As you may have noticed, when people are deeply engaged in conversation and like each other, they often end up mimicking and mirroring each other’s behavior—propping their chins on their hands, for example, or copying each other’s tone of voice. Such synchrony is more than skin deep: After spending just a few minutes together, people’s breathing patterns and heart rates converge, Harvard Business School professor Michael Wheeler has written in Negotiation Briefings. Getting “in sync” with a negotiating counterpart physically is bound to bridge status gaps and promote understanding. By contrast, deliberately maintaining your physical space (as by sitting behind a desk) and making an effort not to mimic the other person’s gestures is likely to underscore status distinctions—and could also block rapport building.
Our demeanor and appearance, including our clothing choices, also send potent status signals. This fall, the Chicago Cubs Major League Baseball (MLB) team began holding interviews for the newly opened position of team manager. When bystanders snapped photos days apart of two top candidates exiting their interviews, Cubs fans jumped at the chance to play armchair body-language experts.
First up was former MLB player and New York Yankees manager Joe Girardi. Clad in a suit and pulling a roller briefcase after his eight-hour interview, Girardi looked drained and tense outside the Cubs’ front office next to team president Theo Epstein and general manager Jed Hoyer, who wore dress shirts but not suits. Next up was David “Grandpa Rossy” Ross—a beloved former Cubs catcher who helped lead the team to its momentous 2016 World Series victory. During a break in his four-hour interview, a grinning Ross, wearing a zip-up sweater and Cubby- blue sunglasses on his forehead, ambled to and from Starbucks with Epstein and Hoyer, who were also dressed casually. Which candidate do you think got the job? That’s right: Ross.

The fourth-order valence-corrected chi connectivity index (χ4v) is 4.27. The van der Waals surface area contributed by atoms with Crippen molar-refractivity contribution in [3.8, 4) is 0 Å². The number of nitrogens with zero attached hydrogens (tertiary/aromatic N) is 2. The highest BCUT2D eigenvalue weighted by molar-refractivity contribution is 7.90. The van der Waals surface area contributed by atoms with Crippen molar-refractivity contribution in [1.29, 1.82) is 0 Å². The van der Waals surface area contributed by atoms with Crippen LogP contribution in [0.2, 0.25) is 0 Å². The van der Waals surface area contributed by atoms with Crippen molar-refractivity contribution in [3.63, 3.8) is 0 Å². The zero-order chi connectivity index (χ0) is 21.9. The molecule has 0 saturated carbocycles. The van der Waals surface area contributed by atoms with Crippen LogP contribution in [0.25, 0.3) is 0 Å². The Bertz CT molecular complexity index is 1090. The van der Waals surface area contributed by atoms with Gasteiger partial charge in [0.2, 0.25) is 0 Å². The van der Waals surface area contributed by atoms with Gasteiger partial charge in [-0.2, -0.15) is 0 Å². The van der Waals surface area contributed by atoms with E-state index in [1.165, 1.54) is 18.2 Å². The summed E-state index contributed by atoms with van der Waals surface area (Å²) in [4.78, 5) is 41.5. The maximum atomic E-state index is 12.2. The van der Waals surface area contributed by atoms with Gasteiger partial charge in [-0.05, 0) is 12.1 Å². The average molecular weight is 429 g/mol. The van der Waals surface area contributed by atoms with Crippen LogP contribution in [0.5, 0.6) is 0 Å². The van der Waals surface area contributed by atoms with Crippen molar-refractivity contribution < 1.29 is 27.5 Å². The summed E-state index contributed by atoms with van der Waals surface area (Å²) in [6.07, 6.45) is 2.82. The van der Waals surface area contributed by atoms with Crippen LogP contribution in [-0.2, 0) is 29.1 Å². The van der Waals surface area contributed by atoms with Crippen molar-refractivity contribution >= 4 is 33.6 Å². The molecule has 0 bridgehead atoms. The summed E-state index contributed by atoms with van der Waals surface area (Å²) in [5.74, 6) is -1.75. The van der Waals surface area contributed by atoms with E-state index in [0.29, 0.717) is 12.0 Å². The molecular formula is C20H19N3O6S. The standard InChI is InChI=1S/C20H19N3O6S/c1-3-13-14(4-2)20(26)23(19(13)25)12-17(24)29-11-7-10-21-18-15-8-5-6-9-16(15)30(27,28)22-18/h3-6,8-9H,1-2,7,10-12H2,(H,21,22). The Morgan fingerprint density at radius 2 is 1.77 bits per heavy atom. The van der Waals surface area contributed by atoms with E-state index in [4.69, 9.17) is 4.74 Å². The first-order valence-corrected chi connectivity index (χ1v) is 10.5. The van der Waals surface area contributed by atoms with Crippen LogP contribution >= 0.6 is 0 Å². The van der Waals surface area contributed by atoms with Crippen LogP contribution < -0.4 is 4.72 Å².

When we dress up for negotiations with high-status individuals, we show deference for their position. By contrast, dressing down can actually signal high status by suggesting we’re “above the rules,” Harvard Business School researchers Francesca Gino, Silvia Bellezza, and Anat Keinan have found. But even Facebook CEO Mark Zuckerberg knew to swap his usual hoodie for a power suit when summoned to testify before Congress about Facebook’s user-privacy violations.
A final note: Nonverbal behavior will be useless if there is no zone of agreement between you and your counterpart. In Face to Face, Grazer describes how his quixotic attempt to hold a curiosity conversation with Vladimir Putin eventually landed him in the Kremlin office of the Russian president’s press secretary, Dmitry Peskov. To Grazer’s chagrin, it became clear that he had gotten his foot in the door only because an intermediary had falsely suggested Grazer wanted to make a celebratory film about Putin. When Grazer explained that wasn’t the case and he simply wanted to have an agenda-less conversation with Putin, Peskov abruptly ended the meeting. “Our desires were completely incompatible, mutually exclusive, really, and no amount of eye contact or persuasion was going to change that,” Grazer concludes.